Good afternoon. Many international
students have expressed their disappointment will the lack of
meaningful social connections with their Dutch peers. In fact multiple reports
have outlined the difficulties that foreign nationals face in bonding with
local students. This has even been linked to the declining mental conditions of
these students when compared to their Dutch and European peers. So what exactly are the conditions that cause this divide between students? What are some exemplary experiences from students’ lives that outline this barrier? And, what are some
initiatives from the university that help students feel more at home? In this
video we’ll be talking to international students as well as representatives of student and university efforts Okay. This video turned out to be much
more complicated than we anticipated Who knew. So we split the video into two
parts. The first one we’ll be talking to international students to get their
experiences from when they first moved in all the way until the present moment
and then in the second one we’ll be talking to representatives from the university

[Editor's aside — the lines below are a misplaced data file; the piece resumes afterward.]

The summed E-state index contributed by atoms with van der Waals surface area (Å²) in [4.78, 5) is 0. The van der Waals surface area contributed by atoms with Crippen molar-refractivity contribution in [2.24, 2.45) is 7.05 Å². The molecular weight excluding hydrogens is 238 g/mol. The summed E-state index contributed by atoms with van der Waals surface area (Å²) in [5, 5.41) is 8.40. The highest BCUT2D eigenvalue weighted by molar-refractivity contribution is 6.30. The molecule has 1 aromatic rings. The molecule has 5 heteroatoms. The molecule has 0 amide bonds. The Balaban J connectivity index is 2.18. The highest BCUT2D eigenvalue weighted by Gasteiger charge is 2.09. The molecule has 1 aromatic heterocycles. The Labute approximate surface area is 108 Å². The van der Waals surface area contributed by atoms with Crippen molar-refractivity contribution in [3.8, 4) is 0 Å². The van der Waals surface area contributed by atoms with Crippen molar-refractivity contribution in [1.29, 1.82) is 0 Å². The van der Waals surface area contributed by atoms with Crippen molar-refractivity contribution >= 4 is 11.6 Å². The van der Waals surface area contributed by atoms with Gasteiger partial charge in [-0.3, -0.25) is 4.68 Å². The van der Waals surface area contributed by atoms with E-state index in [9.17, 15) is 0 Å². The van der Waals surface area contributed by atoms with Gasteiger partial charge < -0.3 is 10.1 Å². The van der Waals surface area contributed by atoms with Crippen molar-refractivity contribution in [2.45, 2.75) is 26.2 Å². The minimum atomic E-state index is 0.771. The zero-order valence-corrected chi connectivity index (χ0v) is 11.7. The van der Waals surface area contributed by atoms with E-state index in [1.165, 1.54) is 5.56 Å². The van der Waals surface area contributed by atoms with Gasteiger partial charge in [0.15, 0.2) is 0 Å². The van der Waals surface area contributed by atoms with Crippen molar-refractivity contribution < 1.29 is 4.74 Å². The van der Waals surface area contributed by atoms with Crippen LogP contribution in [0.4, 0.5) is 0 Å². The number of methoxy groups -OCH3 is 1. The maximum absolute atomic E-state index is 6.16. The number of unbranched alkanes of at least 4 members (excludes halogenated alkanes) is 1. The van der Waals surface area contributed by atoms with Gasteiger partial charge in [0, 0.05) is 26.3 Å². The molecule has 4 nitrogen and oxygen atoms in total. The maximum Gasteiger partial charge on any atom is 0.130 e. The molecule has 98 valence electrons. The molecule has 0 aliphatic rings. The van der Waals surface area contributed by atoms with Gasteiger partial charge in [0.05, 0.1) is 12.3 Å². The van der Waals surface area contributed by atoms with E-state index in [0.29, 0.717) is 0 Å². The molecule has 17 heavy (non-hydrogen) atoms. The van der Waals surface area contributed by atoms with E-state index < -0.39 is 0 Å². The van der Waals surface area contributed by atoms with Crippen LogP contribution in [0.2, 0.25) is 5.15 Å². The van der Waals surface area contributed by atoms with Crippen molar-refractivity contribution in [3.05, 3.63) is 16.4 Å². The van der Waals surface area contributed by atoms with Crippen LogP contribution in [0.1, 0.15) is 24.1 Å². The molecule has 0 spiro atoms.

as well as the Student Union to get to know about the efforts that they have in
place to make this whole situation better for everyone. With that said, here’s the
international students. Earlier this month U-today published a story about
the difficulties the university is facing in helping the 34 percent of
foreign national bachelor students who experience performance inhibiting
psychological stress on campus. This percentage exceeds the Dutch and
European figures by a factor of four. As discussed in these publications and
similar reports from other universities there are many often compounding reasons
which put a lot of strain on student health. One that is often mentioned at
the UT by reports and students alike is the difficulty in non-European
international students face in assimilating with their Dutch and
European fellows. This diagnosis correlates with the general student
consensus which we know about from the international student barometer ISB. The
ISB is an international student survey which measures the satisfaction of
students worldwide with their studies away from home. The University of Twente
scored well enough on most things and especially great on a few others. However
it is the cultural and personal aspects that suffered the worst scores. That and
the food. Get your food sorted kaaskoppen! When you first came in, how did you
feel about sort of moving into the Netherlands did you feel like you were
already sort of integrating within the community or was it like tough at first?
I think initially it was pretty easy just because everyone spoke
English so it was pretty easy to communicate with everyone.
I mean especially compared to other countries that I’ve been to where the
the rate of English proficiency is pretty low. So at first it felt like it
was gonna be pretty easy but I think as I got along I started seeing a little